Traditional hand wraps:
- Pros - Cost-efficient, reusable and easy to learn how to wrap yourself
- Cons - Can become loose, add to your laundry, and set sizes.
Elasticated 'Mexican' style hand wraps:
- Pros - stretches to conform to the hand, does not loosen, breathable.
- Cons - These are generally thicker and add to your laundry!
FightCamp Quick Wraps:
- Pros - No wrapping of the hand is necessary. They are put on similar to a glove and built to hold FightCamp punch trackers.
- Cons - If you prefer traditional hand-wraps, these will feel different since the cloth is not wrapped through the fingers
Boxing Heavy Bag
A heavy bag is only required to practice your boxing routine at home. If you only plan on training in the gym, there's certainly no reason to invest in a heavy bag. However, there's nothing quite as cathartic as throwing around a few punches when you get home...
There are many options for heavy bags, but the gist is that they weigh about 70 pounds, are filled with hard or soft fill, and are made of vinyl, leather, or canvas.
In addition, they come with a mount to attach to your ceiling or a stand.
A heavier bag is always a better choice than a light one, as the extra weight will keep the bag from swinging too much when you throw a powerful punch.
Century makes one of the best heavy bags for beginners and pros alike.
The Hydro core Handing Bag is made of high-quality vinyl, so it will withstand years of abuse without tearing or cracking. It is also filled with water rather than foam to control the firmness.
Quality boxing headgear is essential if you plan on doing live sparring. It will take a lot of hits, so you must choose something that will last. Headgear protects you from cuts and scrapes; it will not prevent repeated punches to the head.
You can still blackout, get a concussion or any other heat-related injury with headgear on. It will alleviate some blow, but not enough to prevent injury resulting from repeat hits.
Double End Bag
The double end bag (or floor to ceiling bag) is a small bag on a cord between two points. Usually, these will connect to the floor and ceiling. The tension of the ropes can change how quickly the bag swings.
Likewise, the size of the ball can determine how big or small a target it is for training accuracy.
The double end bag allows for some good speed and rhythm training, with the added benefit of moving around and using good strikes. The bag swings back with speed means that this bag is also useful for practising blocking, which means you can easily practice counter striking.
Reflex bags (also referred to as Cobra bags) are similar to freestanding bags. The difference is that they have a smaller target and a spring, meaning the bag bounces back to you when hit.
These bags are easy to find and small enough to be put away when not in use easily. They make a good way to try out some light boxing combinations and work on timing. But, unfortunately, you often can't put too much power in on them.
A skipping rope is one of the most effective tools for a boxer, improving balance, coordination, rhythm and stamina. You'll also learn to be lighter on your feet and keep your weight on the balls of your feet, which helps you to move faster and throw more impactful punches.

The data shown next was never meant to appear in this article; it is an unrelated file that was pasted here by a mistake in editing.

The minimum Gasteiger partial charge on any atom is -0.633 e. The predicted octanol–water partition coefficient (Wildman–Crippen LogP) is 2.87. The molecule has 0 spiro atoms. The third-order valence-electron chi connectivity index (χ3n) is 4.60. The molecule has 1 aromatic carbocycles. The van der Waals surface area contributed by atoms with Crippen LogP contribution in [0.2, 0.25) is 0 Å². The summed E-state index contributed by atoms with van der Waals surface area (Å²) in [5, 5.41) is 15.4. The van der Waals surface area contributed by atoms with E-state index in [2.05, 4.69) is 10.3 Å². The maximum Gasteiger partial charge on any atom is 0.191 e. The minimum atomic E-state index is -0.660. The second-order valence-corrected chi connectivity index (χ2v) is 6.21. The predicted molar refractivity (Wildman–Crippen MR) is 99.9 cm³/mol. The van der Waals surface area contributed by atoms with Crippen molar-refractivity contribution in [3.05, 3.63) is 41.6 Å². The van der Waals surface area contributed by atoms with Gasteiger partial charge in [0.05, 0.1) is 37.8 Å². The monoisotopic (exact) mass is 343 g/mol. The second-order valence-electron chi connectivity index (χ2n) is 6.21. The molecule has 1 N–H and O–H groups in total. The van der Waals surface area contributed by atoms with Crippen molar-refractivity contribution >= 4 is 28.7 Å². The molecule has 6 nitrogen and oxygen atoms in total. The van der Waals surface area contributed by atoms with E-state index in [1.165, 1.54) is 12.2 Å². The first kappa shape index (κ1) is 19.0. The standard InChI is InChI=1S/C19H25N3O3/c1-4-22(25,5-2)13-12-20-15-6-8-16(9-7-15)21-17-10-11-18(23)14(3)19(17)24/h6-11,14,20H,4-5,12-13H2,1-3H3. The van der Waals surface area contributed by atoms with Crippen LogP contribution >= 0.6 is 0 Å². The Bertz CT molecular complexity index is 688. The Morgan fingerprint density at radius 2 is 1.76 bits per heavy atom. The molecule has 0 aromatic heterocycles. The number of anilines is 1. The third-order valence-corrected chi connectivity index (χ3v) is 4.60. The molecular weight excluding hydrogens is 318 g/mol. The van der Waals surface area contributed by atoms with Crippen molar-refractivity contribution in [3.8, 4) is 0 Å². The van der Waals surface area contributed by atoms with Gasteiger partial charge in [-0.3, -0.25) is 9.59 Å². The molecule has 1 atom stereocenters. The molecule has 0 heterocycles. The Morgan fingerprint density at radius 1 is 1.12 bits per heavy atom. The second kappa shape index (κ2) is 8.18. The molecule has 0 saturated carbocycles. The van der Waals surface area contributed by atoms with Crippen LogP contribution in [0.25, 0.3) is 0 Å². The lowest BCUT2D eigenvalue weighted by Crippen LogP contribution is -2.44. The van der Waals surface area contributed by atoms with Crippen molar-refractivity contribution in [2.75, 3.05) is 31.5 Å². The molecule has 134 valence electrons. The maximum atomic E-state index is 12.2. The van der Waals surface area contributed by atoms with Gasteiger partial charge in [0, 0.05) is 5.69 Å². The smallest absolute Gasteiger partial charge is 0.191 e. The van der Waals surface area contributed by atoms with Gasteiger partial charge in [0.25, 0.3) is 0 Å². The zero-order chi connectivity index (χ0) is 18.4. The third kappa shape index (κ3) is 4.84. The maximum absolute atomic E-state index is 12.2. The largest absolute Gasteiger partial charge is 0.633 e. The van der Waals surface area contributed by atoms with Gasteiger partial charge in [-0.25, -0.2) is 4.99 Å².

Boxing is a sweaty business, so you'll want to keep a clean towel in your bag at all times. Both you (and possibly your gym mates) will be glad you brought a towel along to wipe it all away. And of course, you will also need one to dry off after your post-workout shower.
An exact fitting mouthpiece protects your teeth from serious damage in a boxing ring. You will need a mouthpiece even though you don't think you're at the risk of getting a hit in the face. You can protect your whole mouth from impact with these innovative mouthpieces.
While fighting and sparring, a groin protector will protect you from low blows. You can have different cups or female groin protectors in different shapes and designs.
This is essential boxing equipment, so don't leave it off later.
Get yourself a target to hit to simulate a match-like situation with the help of focus mitts. You can dodge sweeping motions of mitts to practice for punches coming your way.
Be mindful that if your trainer has one, you might not need it. If you plan to train at home with a partner, you should buy a pair of good focus mitts.
What Boxing Equipment Is Optional?
For more experienced boxers and those keen to delve further into their training, some additional pieces of equipment will maximise your training. These include:
If you plan to train in pairs, focus pads are a great addition to your boxing workout. Pads will help you improve accuracy, timing, and speed and make for an even better cardiovascular workout.
A speed bag is another great way to develop your speed and reflexes. But, again, make sure you look for a high-quality bag that's durable, properly shaped, and balanced for accurate rebounds.
If you're taking your boxing training a step further into sparring, you must wear headgear. This will protect you from scrapes and scratches, as well as alleviate some of the blow if you're hit on the head.
But, of course, it's worth remembering that concussions and head injuries can still occur when you wear headgear, especially if you're receiving repeated hits.